As Demand for Fuel Soars, U.S. Refineries Reach Capacity
U.S. refineries are reaching their capacity for the first time since the pandemic started, pushing up fuel costs already at record highs after Russia invaded Ukraine and roiled global oil markets.
Refineries in the United States are operating at 92 percent of capacity, according to data from the Energy Information Administration, meaning most of their refining units are full.
“(Refiners) are looking at ways to put more barrels through,” said John Auers, executive vice president of refining at energy consultancy Turner, Mason & Co. “And they’re going to do that. But right now they’re full.”
The industry lost significant capacity during the pandemic as refineries closed permanently — a reckoning forced by mounting costs and declining future prospects for gasoline as the energy transition accelerated.
Now they’re having to do more with less as the global market loses gasoline and diesel from Russia, which had been a major exporter of refined products to Europe.
With refineries nearing capacity, it’s more difficult for the U.S. to fill the gap left by the loss of Russian products, which comes as demand for fuel recovers from the pandemic, analysts said.
Refinery closings have stripped 3 million barrels per day from the global market since January 2020, including 1 million barrels a day in the U.S, according to the industry trade group American Fuel & Petrochemical Manufacturers.
“Even if refineries hadn’t closed and even if stocks were at more normal levels, there’d have been a price spike just because of how much supply — Russian export — is being removed from the market,” said Rob Smith, director of global fuel retail at S&P Global.
“But it likely wouldn’t have been as severe or as long lasting as the one we will deal with now.”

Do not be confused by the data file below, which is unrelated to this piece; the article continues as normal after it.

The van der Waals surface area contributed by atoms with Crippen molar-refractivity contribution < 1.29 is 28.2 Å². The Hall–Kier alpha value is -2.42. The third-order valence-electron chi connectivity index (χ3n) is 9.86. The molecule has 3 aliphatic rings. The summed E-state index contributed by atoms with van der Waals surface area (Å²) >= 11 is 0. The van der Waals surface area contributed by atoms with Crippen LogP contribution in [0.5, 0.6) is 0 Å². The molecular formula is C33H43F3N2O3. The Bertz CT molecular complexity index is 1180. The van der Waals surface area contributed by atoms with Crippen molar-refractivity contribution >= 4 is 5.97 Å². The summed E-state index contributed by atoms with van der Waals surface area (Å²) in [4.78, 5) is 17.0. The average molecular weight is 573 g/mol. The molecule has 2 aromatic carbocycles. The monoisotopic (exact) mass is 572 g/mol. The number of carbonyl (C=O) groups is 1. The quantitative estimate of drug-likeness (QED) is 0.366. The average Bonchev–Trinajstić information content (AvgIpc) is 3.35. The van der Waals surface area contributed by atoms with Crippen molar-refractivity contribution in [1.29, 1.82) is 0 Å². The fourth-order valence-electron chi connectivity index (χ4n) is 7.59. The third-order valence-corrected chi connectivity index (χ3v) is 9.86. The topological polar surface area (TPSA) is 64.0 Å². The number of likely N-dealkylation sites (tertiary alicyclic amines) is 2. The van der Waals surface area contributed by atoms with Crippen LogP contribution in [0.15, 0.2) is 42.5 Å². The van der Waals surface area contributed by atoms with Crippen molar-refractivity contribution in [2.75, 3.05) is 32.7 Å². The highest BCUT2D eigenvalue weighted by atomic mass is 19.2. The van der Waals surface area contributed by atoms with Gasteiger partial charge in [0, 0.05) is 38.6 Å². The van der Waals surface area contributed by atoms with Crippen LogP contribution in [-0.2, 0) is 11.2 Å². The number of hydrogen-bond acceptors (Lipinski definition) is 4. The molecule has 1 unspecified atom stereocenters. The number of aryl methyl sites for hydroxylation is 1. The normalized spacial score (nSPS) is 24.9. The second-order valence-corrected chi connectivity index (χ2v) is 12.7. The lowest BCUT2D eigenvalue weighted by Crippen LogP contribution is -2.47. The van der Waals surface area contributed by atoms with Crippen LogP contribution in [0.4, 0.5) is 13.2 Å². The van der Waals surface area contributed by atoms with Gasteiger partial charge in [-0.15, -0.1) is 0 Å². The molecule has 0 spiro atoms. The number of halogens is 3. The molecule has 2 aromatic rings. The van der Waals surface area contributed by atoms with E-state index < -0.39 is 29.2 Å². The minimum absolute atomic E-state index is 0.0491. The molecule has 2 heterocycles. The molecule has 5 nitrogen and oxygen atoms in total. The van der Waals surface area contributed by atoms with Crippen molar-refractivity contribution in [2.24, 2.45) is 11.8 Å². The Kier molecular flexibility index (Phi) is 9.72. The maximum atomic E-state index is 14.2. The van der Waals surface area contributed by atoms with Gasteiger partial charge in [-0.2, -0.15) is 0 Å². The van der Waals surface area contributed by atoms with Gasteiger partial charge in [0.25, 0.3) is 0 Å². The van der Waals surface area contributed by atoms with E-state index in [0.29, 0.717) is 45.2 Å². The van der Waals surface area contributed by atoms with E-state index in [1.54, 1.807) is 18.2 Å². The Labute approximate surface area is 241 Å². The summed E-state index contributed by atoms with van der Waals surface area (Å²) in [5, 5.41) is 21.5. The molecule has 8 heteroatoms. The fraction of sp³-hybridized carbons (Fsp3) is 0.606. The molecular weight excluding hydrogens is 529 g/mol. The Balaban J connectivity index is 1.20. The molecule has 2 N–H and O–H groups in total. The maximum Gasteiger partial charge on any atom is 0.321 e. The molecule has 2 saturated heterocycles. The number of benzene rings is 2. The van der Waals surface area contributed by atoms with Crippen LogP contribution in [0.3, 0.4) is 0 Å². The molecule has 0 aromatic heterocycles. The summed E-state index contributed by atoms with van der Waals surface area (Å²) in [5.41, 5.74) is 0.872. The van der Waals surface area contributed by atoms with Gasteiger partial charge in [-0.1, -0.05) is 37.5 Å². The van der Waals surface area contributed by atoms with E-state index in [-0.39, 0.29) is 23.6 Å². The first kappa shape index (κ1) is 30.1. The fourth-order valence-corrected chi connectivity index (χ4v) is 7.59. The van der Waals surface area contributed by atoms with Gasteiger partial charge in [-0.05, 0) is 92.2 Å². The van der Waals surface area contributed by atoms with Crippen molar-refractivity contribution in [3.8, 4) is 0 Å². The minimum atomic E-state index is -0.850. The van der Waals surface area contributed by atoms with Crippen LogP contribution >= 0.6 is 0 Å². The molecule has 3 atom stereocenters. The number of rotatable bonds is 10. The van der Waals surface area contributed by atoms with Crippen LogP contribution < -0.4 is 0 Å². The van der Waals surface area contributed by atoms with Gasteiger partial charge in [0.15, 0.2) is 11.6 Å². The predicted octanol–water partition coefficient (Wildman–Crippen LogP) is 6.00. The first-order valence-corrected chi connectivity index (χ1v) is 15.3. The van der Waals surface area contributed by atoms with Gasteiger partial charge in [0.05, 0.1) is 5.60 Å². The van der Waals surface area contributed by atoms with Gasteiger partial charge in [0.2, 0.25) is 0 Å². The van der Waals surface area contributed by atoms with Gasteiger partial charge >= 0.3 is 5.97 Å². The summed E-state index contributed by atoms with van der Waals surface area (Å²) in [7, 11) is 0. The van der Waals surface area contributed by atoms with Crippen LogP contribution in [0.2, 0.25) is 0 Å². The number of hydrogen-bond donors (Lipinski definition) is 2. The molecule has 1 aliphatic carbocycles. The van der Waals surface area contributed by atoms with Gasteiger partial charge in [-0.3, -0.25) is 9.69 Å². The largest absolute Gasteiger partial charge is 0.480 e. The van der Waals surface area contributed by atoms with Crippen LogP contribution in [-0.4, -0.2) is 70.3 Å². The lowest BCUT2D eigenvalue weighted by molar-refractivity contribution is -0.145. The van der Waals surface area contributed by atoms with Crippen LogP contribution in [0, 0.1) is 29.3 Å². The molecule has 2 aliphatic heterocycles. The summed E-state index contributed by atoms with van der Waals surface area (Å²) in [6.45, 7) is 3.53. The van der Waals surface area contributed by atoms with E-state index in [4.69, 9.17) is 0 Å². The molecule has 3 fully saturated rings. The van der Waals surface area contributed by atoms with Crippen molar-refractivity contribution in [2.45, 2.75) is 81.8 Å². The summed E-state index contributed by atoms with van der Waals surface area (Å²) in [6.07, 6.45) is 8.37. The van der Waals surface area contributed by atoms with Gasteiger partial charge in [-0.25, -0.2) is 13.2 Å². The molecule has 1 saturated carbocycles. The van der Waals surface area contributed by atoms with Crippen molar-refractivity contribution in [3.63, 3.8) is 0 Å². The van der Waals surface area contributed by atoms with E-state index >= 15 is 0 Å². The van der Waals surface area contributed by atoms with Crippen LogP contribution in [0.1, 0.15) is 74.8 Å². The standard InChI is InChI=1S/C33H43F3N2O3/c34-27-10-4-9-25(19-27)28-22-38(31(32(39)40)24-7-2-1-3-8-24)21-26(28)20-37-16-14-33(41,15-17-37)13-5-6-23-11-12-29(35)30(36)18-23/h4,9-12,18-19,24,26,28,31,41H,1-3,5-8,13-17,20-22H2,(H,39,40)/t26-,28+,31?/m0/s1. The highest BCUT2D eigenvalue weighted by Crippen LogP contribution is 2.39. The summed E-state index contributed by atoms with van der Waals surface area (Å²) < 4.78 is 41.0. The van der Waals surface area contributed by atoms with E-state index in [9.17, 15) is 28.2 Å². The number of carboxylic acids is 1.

The diminished refining capacity is more palpable for diesel and jet fuel, of which Russia was a major supplier, Smith said. “Not coincidentally, that’s the product family that’s really skyrocketed,” he said, referring to the rise in demand for those products.
The tight refining market is a far cry from the early days of the pandemic, when the first stay-at-home orders hit and the rate of refinery utilization plunged to its lowest level since at least the early 1980s. Utilization rates fell to 70 percent in April 2020 from 93 percent in December 2019, according to the EIA.
As the pandemic kept people home and off freeways, it accelerated the energy transition and hastened the closures of some refineries.
Shell closed its Convent refinery in Louisiana last year, taking 240,000 barrels per day of capacity from the market as part of a company effort to reduce carbon emissions. Also last year: multiple years of hurricane damage cemented Phillips 66’s decision to close its Alliance refinery in Lousiana, which processed 255,000 barrels of crude per day.
HOUSTON CHRONICLE by Amanda Drane, April 5, 2022